Address by the President of the United Democratic Movement "Sudan workshop on diversity and management of diversity" hosted by the Institute for Conflict Management and Peacebuilding (16 April 2008) in Pretoria
Ladies and Gentlemen
Thank you for the opportunity to address you today. Managing diversity is an ongoing process, of which we have a decade and a half of experience in South Africa. Prior to that we had 350 years of mismanaging diversity - from our perspective of both sides of the coin, there is no doubt that the peaceful management of diversity is far more desirable than the alternative.
I am only qualified to talk about the lessons that we have learnt in our country, it is up to people from another country to decide whether the same would apply to their situation.
One of the cardinal differences that distinguish South Africa from other countries that have not succeeded in attaining a peaceful settlement after such a long history of conflict, is that there was goodwill on the part of the leaders. Here in SA a culture of goodwill between diverse groups who were previously locked in conflict was established by Nelson Mandela and FW De Klerk. Through their personal behaviour they set the tone for the dialogue between them, but also for those they led. Because they demonstrated mutual respect others were willing to follow in their footsteps, and it was possible to begin and sustain a dialogue among the diverse groups in South Africa. Today the former party of De Klerk - the National Party - has done what was unthinkable in the past; they disbanded themselves and joined the ANC. They realised that their continued existence would remind people of the atrocities committed in the past. This has further strengthened the reconciliation in the country. Today, because of these reconciliatory steps, millions of white former National Party supporters vote for the ANC. In fact this move has put the opposition parties in the country to shame, because the opposition parties in the country tend to represent specific minorities and interest groups. The public in South Africa are yearning for one strong multi-racial party to challenge the ruling party, thereby further strengthening our transition to democracy and also giving effect to our constitution which promotes non-racialism.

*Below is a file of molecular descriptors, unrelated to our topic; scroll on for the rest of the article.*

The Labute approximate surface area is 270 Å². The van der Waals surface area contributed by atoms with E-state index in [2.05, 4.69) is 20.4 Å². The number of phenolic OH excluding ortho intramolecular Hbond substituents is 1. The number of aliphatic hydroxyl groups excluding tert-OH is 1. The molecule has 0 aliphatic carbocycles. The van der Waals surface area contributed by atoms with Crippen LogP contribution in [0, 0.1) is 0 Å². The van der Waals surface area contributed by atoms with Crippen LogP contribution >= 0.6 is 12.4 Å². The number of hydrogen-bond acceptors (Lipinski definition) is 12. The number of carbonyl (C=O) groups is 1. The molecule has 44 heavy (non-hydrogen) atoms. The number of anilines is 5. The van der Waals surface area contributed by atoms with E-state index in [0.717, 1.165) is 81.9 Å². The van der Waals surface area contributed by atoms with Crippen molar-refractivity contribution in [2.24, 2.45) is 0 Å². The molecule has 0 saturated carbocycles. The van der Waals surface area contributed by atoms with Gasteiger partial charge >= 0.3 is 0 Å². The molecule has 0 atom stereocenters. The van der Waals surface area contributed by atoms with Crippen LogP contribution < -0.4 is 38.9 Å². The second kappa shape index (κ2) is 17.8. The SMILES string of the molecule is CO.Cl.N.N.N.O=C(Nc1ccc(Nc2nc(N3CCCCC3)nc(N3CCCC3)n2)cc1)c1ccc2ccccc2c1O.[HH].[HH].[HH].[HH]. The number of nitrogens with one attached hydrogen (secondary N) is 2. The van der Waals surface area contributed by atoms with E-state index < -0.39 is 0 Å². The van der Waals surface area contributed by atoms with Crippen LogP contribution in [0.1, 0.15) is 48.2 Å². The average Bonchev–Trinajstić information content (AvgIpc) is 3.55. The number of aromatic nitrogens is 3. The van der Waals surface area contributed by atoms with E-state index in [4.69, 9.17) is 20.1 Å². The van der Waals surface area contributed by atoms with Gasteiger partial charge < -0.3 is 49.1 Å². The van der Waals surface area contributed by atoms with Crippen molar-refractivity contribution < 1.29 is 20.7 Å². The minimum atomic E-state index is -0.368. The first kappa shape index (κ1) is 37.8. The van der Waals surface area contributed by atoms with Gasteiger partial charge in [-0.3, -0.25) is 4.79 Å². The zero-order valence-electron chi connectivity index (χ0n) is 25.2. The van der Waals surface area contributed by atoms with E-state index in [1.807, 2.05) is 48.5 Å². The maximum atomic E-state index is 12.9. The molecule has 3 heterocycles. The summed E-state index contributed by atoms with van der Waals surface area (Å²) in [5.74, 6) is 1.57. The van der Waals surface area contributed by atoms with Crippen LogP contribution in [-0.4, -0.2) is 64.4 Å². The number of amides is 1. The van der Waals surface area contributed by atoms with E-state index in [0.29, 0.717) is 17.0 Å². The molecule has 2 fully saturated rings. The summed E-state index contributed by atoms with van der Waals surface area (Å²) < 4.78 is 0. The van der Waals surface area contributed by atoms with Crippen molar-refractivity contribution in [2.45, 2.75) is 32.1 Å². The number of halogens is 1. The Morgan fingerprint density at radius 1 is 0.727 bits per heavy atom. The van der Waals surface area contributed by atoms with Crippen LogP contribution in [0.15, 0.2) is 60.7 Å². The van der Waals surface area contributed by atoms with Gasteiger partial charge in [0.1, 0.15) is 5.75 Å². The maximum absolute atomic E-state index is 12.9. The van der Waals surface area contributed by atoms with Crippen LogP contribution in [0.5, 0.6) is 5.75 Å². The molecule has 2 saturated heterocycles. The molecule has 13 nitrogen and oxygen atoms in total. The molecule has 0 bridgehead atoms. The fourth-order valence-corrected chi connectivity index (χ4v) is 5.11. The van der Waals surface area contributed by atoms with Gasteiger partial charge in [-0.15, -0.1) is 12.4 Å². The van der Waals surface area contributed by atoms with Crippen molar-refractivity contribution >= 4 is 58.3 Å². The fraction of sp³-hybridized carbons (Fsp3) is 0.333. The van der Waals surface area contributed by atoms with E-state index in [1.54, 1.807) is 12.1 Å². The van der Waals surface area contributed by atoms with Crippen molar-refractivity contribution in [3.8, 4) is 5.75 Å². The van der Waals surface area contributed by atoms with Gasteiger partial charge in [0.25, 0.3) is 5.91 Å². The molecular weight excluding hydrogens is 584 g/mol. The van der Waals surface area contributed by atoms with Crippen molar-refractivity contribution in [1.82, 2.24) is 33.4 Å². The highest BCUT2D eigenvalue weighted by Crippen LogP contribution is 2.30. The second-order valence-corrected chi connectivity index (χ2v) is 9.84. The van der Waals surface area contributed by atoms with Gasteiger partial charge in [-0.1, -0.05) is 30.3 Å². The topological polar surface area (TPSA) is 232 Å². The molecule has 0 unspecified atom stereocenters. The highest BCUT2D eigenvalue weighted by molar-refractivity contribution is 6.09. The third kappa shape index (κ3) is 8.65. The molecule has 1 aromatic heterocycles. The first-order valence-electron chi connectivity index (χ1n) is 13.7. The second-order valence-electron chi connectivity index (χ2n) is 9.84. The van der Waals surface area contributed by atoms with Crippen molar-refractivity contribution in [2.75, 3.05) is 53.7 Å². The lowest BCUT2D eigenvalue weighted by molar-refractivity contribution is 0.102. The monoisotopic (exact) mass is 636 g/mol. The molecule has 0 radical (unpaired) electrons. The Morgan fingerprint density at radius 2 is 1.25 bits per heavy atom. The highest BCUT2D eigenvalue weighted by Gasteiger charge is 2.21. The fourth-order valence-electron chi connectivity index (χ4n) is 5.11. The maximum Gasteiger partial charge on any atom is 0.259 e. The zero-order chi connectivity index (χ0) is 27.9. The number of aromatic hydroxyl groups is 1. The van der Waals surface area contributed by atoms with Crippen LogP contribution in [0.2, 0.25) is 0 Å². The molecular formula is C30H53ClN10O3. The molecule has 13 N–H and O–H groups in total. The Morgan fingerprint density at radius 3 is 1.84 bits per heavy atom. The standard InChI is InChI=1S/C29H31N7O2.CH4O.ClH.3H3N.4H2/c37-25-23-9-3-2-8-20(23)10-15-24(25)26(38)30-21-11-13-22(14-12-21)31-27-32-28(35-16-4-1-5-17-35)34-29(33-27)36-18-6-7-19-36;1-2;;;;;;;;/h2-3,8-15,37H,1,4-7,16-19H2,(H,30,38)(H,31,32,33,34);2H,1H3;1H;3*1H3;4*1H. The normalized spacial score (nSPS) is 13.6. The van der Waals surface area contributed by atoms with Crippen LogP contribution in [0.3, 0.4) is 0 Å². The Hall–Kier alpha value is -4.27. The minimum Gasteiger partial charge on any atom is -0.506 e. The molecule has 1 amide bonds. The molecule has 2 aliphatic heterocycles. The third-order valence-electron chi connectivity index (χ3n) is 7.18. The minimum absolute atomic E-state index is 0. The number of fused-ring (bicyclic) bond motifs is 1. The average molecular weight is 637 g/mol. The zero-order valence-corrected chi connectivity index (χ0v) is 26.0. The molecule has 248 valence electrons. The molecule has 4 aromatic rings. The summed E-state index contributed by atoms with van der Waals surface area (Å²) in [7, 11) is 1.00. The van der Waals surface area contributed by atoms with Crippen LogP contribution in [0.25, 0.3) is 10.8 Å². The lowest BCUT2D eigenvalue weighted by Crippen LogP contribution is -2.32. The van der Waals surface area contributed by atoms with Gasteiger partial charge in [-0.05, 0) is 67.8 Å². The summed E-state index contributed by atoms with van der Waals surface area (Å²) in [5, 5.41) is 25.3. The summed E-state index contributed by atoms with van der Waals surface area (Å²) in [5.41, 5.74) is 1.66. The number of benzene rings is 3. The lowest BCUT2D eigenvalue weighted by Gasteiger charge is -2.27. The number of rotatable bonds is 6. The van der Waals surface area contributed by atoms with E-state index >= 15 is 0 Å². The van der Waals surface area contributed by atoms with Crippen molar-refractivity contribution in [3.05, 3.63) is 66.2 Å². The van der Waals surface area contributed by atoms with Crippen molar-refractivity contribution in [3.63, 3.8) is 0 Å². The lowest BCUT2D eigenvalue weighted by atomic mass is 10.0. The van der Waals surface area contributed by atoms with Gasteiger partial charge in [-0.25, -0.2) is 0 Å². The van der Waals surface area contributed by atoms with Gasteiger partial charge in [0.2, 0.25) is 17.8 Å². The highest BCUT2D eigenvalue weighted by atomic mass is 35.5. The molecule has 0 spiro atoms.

Another lesson that South Africa has learnt, and which I believe is pivotal to our continued peace and unity, is that once you have reached settlement you require institutions to support your new dispensation and peace.
In the South African context these include institutions such as the Constitutional Court, the Human Rights Commission, the Commission for Gender Equality, the Independent Electoral Commission, and the Independent Complaints Directorate (which investigates complaints against the police).
Institutions such as these ensure that the new order is maintained and that the terms of the peaceful settlement aren't violated. These institutions also provide peaceful channels for grievances to be raised, irrespective of whether the complainant is in the minority or not. These institutions provide a further layer of checks-and-balances that are created to support the basic fabric of a successful state, namely a legitimate Executive, a functioning parliament, an independent judiciary and a free media. Together these form a framework of opportunities for diversity and conflict to be managed in structured and peaceful ways.
One of the things that has handicapped democracy in other African countries has been a lack of tolerance. In South Africa, the media, particularly radio talk shows, have given people place to vent their frustrations and engage in dialogue, as opposed to bottling up those frustrations until people rush into the streets and commit violence. But for the media to play this role it is absolutely imperative that media freedom is zealously protected.
The political, social and civil leaders of society need to promote tolerance - whether racial or religious. Here in South Africa we live alongside one another, and with each passing year our society becomes more integrated as we share public spaces, transport, education, residential areas and more. In the process there is opportunity for conflict, but with patience and tolerance, there is also opportunity for us to begin to comprehend each other.
Aside from recognising and managing diversity there is also the major task of finding those things that we all have in common - because we need to realise that our identity and sense of nationhood is not defined by what differentiates us, but by what we have in common.
Therefore it is important to find avenues for the nation to unite behind common causes. In this regard sport has always been a powerful unifier and South Africa has over the years had many occasions to unite behind our sport teams, who compete on the international arena. Simultaneously these sport teams act as ambassadors for the entire nation and fill us with a sense of pride that they represent those qualities that we as a nation admire.
In conclusion, allow me to refer to another aspect of diversity in societies with a history of conflict, namely the economy.
Any government that emerges from a peaceful settlement in a diverse society must prioritise economic development. People need to see improvements in their lives and feel like they are no longer living in times of war and conflict. A growing economy that addresses poverty, hunger and unemployment, is the most tangible incentive for peace.
I thank you.
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